Text: Edgar Allan Poe, “Eulalie” [Text-02], “Carter” manuscript, February 16, 1843


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[[This version has the changes applied]]

Eulalie
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By Edgar A. Poe.
===============  

 

I dwelt alone

In a world of moan,

And my soul was a stagnant tide,

Till the fair and gentle Eulalie became my blushing bride —

Till the yellow-haired young Eulalie became my smiling bride.

 

And ah! less bright

The stars of the night

Than the eyes of the radiant girl,

And never a flake

Their lustre can make

Of the vapor and gold and pearl,

Can vie with the sweet young Eulalie’s most humble and careless curl —

Can compare with the bright-eyed Eulalie’s most vagrant and careless curl.

 

Now Doubt — now Pain —

Come never again,

For her soul gives me sigh for sigh,

And all day long

Shines bright and strong

Astart [[Astarte]] in the purple sky,

And ever to her dear Eulalie upturns her matron eye —

And ever to her young Eulalie upturns her violet eye.

 



[[This version gives the text as originally printed, with indications for Poe’s changes]]

Eulalie
=======

By Edgar A. Poe.
===============  

 

I dwelt alone

In a world of moan,

And my soul was a stagnant tide,

Till the fair and gentle Eulalie became my blushing bride —

Till the yellow-haired young Eulalie became my smiling bride.

 

And ah! less bright

The stars of the night

Than the eyes of the radiant girl,

And never a flake

Their lustre can make

Of the vapor and gold and pearl,

Can vie with the sweet young Eulalie’s most humble and careless curl —

Can compare with the bright-eyed Eulalie’s most vagrant and careless curl.

 

Now Doubt — now Pain —

Come never again,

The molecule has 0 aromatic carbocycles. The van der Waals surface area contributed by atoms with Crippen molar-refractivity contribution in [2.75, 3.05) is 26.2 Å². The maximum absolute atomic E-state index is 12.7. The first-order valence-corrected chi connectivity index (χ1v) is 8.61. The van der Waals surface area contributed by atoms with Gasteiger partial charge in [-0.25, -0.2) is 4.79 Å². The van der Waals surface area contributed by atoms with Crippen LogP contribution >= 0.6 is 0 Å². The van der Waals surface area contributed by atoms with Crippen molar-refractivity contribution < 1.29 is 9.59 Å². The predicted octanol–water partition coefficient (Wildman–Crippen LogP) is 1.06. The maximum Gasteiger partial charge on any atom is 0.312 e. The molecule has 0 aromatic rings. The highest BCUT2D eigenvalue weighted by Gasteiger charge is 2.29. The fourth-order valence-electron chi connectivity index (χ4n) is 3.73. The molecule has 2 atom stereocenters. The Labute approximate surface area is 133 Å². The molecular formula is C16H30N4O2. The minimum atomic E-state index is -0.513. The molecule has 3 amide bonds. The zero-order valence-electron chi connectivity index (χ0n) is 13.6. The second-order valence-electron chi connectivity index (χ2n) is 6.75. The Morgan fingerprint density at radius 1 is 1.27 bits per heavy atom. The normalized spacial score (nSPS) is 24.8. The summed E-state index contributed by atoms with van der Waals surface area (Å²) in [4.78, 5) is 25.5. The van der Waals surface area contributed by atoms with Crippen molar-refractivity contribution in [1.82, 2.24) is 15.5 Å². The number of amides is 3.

For her soul gives me sigh for sigh,

And all day long

Shines bright and strong

>>The moon<< <Astart> [[Astarte]] in the purple sky,

And ever to >>it<< <her> dear Eulalie upturns her matron eye —

And ever to >>it<< <her> young Eulalie upturns her violet eye.

 


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Notes:

This manuscript was supposedly sent by Poe to Robert Carter with a letter dated February 16, 1843. (The letter itself bears no date, but the envelope is postdated as February 16, and is docketed by Carter as “E. A. Poe / Feb. 16. 1843.”) Mabbott is suspicious of the “inflated” tone of the letter, though he notes that the manuscript, if a forgery, is a skillful one (Poems, 1:349). It carefully follows the manuscript of version “A,” a curious coincidence for a forgery. Mabbott’s concern may be influenced by his belief that the poem was at least partially inspired by three items in the New Mirror of October 14, 1843 (Poems, 1:347), a theory that would be essentially disproved by the existence of such an early manuscript. An examination of the handwriting reveals traits that strongly suggest Poe as the actual writer. The letter was accepted in the revised edition of Poe’s collected letters (2008), and the manuscript of the poem, which is an integral part of the letter, would necessary be authentic as well.


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[S:1 - MS, 1843] - Edgar Allan Poe Society of Baltimore - Works - Poems - Eulalie [Text-02]